Last night I attended an EMP (Emerging Museum Professionals) workshop. The session was pretty identical to the one I attended in Utah, which was no surprise because it was run by the same woman. It's great to meet people my own age, and I had a lot of fun chatting with them, but I always wonder if I ought to be elsewhere because the vast majority of the EMPs are either
A/ Looking for a job, like me
B/ Still students
so while it's fun to get to know them on a personal level, they usually can't do much to assist me on the job search. But especially since Napa is so close to home, it's important to get to know my cohort in the area, since these are theoretically the people I'll be working with for the next thirty-forty years.
After the workshop, I had nothing else scheduled so I went back to the cheapo hotel room that I was staying at and spent the evening getting to know my roommate, a woman from Los Angeles that I'd found on one of the CAM message boards. We tried to find something exciting to do, even walking around downtown Napa, but everything apparently closes super-early so we just let the TV run in specials on the National Geographic channel.
This morning we were a little late to the keynote speakers, but it wasn't too bad. Leaders from a variety of museums talked about "The Essence of Museums" and the contributions institutions make to their communities and to individuals. I had skipped coffee, and I neglected to take useful notes, so I don't remember specific comments very well, but the overall topic was partly a rebuttal to the idea that museums are boring and no longer necessary to a 21st century audience as voiced in an essay that was floating around the Internet late last year.
My first session of the day was "Using Traditional Care in Meeting Contemporary Standards", which is always a fascinating topic. Representatives from the State Indian Museum, the Phoebe A. HEarst Museum of Anthropology and the American Indian Studies department at SFSU chatted about the difficulties faced by collections managers who want to protect artifacts while still being sensitive to the desires of tribal representatives.
A lunch break followed, so I headed to the Maker Stations that were set up in one of the conference rooms. Several museums sponsored different projects for attendees to exercise their creativity. I first went to a table hosted by The Randall Museum in San Francisco and built a catapult, which had a tendency to shoot toward the right, and then colored pieces of transparent plastic at the Mingei International Museum's station for creating a communal work of art inspired by the chandeliers of Dale Chihuly. While I was coloring, I started chatting with a woman who is the curator at a car museum in Sacramento, and we ended up going to lunch together. It was a really engaging conversation; like me, she only has a bachelor's degree in a field dominated by masters and doctorates, and it gave me hope that it was still possible to become a curator at a museum without further education. (Although I will go on and get a masters someday. Promise.)
After lunch I went to a fascinating panel called "Print on Demand: Cast Studies in Sales and Profits". It's pretty straightforward; different institutions talked about their experiences with different image reproduction companies and how it impacted them. For some museums, it was great - the Fine Arts Museums of San Francisco have kiosks in their gift shops that allow patrons to choose from a much larger variety of images than they could hope to stock on their shelves, and it has proven very successful. Other museums, like History San Jose, have found that while selling prints of archival materials don't add much to the bottom line, it does at least draw attention to their collection. The speaker from History San Jose mentioned that they had a fairly limited number of images available to print because they couldn't really afford to hire someone to work on it full-time; I wonder if I could somehow work out an internship there? I don't like working for free, but I would definitely do it if it helped me gain experience handling collections and learning more about digital image editing and management. I wrote down the speaker's name and will e-mail him after the conference if I don't run into him again.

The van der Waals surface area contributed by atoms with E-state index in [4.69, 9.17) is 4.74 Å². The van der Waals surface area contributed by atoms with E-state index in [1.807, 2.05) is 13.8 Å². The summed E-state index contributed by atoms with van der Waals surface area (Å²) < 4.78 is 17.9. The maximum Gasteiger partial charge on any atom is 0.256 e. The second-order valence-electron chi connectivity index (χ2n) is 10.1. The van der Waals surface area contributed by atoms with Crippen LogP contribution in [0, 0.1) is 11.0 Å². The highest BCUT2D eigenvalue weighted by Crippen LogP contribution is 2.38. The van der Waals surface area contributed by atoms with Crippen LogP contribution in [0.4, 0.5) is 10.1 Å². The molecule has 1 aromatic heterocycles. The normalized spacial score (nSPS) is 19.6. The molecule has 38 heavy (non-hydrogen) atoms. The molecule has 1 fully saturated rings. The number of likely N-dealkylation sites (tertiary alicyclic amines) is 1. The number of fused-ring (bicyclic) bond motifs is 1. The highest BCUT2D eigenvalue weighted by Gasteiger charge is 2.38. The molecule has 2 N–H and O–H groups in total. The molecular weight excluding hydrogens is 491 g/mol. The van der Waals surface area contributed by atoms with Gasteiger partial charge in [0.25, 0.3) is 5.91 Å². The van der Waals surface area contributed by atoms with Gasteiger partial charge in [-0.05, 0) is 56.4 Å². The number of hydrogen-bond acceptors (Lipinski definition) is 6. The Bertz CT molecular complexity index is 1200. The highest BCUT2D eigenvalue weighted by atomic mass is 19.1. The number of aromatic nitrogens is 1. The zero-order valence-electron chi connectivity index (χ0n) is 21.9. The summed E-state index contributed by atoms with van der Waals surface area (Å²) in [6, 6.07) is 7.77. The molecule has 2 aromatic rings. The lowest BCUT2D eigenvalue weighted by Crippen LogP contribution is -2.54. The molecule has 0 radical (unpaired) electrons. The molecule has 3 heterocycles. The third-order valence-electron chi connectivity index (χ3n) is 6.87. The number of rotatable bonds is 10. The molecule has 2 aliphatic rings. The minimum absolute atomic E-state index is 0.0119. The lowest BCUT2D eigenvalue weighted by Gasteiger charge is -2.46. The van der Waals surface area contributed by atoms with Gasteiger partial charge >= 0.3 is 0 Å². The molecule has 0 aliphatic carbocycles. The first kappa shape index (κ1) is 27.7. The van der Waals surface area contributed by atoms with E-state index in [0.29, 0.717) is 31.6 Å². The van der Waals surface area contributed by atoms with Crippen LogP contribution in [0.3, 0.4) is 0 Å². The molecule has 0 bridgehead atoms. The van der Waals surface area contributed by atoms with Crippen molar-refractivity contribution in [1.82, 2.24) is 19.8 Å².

The last talk that I went to was "Let there be (the right) Light", which was informative if not exactly thrilling. It was a discussion of the impact of electrical lights on collections and changes to museum display that are being brought about by the introduction of LED and adaptive lighting.
Before the conference shut down for the day, there was a series of roundtable discussions. I wandered over to "ROI is king! How do we measure the success of traveling exhibits?" Mostly, I just wanted to learn more about traveling exhibits and the companies that make them, and find out if this was a field I could get into since it's so hard to get a job as museum staff. Most of the other people attending the roundtable were also students, which made it difficult to learn more, but the moderator from the San Diego Natural History Museum talked us through the process his institution uses when deciding what traveling exhibits to bring to their museum, and the metrics used to calculate the ROI. Very interesting, if more mathematical than my usual areas of interest - I did take multiple accounting and economic classes so at least I could follow along!
It was a pretty long day, so after a sushi dinner I just came back to the hotel room to relax. Tomorrow there will be a few more workshops before I drive back to San Jose.